Just Aches and Pains?

By John Madden and Noelle Mann

During the week of the 9th to 16th October, Arthritis Ireland ran an awareness campaign to create a great understanding of the hugely common condition that affects so many people across the island of Ireland and beyond. For many, Arthritis can be a massive setback in life and can have life-changing implications for them but how much do we really know about it? We spoke to Brian Lynch of Arthritis Ireland in an effort to find out more about this condition that touches so many lives daily. No doubt you, the reader knows somebody who has it, or maybe you have it yourself, either way, read on and find out a little bit more about it.

How common is Arthritis in Ireland?

It is reckoned that approximately one million people are living with arthritis, in real terms, we are looking at one in every 5 people are living with some form of arthritis. It is becoming more common as we now have a more elderly population and we are seeing significant changes in people’s weight. As a result, it is thought that within the next 20 years it will affect one in four people. It is a complicated disease as there are over 100 different forms of it. Many out there would just think of it as ‘just aches and pains,’ or the likes of osteoarthritis which would primarily affect the elderly but there is so much more to it. There’s also rheumatoid arthritis which affects somewhere between 40 and 50 thousand people in Ireland.
It tends to be an invisible illness, and that you should shrug your shoulders and put up with it, but it’s far more serious than that. It is the biggest reason for GP visits in Ireland, and it is also the main cause of disability here too. It impacts lives hugely, for example, if you were to get rheumatoid arthritis, it could affect you in terms of your livelihood. Some who develop arthritis may end up having to leave their work, work at something new/different. It changes lives as it can impact a person’s finances, mental health and put strains on relationships, so it really is a whole lot more than just “aches and pains”.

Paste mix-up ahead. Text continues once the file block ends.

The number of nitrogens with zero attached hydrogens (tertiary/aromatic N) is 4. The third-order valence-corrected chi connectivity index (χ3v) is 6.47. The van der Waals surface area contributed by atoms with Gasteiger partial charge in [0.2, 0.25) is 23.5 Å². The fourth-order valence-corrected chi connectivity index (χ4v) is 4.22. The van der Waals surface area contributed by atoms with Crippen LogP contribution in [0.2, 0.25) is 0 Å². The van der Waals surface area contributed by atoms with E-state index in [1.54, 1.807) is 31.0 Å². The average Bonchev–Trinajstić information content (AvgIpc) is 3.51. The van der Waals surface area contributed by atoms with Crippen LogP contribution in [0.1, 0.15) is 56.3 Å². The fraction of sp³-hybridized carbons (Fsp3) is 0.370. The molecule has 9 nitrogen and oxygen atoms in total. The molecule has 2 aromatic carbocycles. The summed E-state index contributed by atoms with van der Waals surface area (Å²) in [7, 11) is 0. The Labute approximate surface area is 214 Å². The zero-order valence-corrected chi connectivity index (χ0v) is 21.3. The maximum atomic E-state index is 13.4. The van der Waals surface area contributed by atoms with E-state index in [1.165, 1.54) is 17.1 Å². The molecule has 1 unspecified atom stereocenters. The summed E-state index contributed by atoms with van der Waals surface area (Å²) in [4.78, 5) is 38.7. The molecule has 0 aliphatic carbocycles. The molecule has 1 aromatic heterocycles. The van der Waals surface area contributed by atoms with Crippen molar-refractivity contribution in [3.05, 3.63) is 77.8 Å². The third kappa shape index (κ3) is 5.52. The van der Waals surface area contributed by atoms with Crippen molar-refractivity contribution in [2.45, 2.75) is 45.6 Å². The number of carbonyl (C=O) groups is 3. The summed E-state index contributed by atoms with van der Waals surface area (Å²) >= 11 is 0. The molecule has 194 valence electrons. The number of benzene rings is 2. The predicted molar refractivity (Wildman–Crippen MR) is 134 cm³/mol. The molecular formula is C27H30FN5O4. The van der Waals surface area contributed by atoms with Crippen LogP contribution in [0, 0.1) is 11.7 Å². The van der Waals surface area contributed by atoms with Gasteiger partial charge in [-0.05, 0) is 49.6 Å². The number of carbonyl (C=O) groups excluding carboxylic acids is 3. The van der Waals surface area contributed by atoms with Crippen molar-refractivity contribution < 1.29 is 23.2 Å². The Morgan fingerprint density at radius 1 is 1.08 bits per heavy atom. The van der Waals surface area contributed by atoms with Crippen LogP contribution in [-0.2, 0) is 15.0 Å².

What are the signs and symptoms that people should be aware of?

Medically, it boils down to inflammation of the joints. People can start feeling the aches and pains in the arms, legs, back, and the thing is these can just ‘come on overnight’ and part of the challenge is, because it is so varied, that trying to get a definitive diagnosis can be difficult, depending on your age, as it can be difficult to pinpoint the exact type of arthritis that it is.
There is an alarming statistic out there that some 1,200 people in Ireland, under the age of 16, have arthritis. This is very surprising to a lot of people as they would normally associate arthritis with old age. Even toddlers can get it. The crucial thing is that the earlier a person gets a diagnosis, the earlier that treatment can begin.

Are there any sure-fire ways of preventing Arthritis?

Unfortunately, there is no cure for arthritis, nor do we really know what causes it. Some would be of the mind that a lot of Irish cases can be attributed to the weather we have, but the research out there tells us that it does cause arthritis. All we can really say is, if you live healthily, it will make it more manageable. Carrying less weight and eating properly can go a long way in reducing your chances of getting it, but it cannot prevent it.

What forms of treatment are available?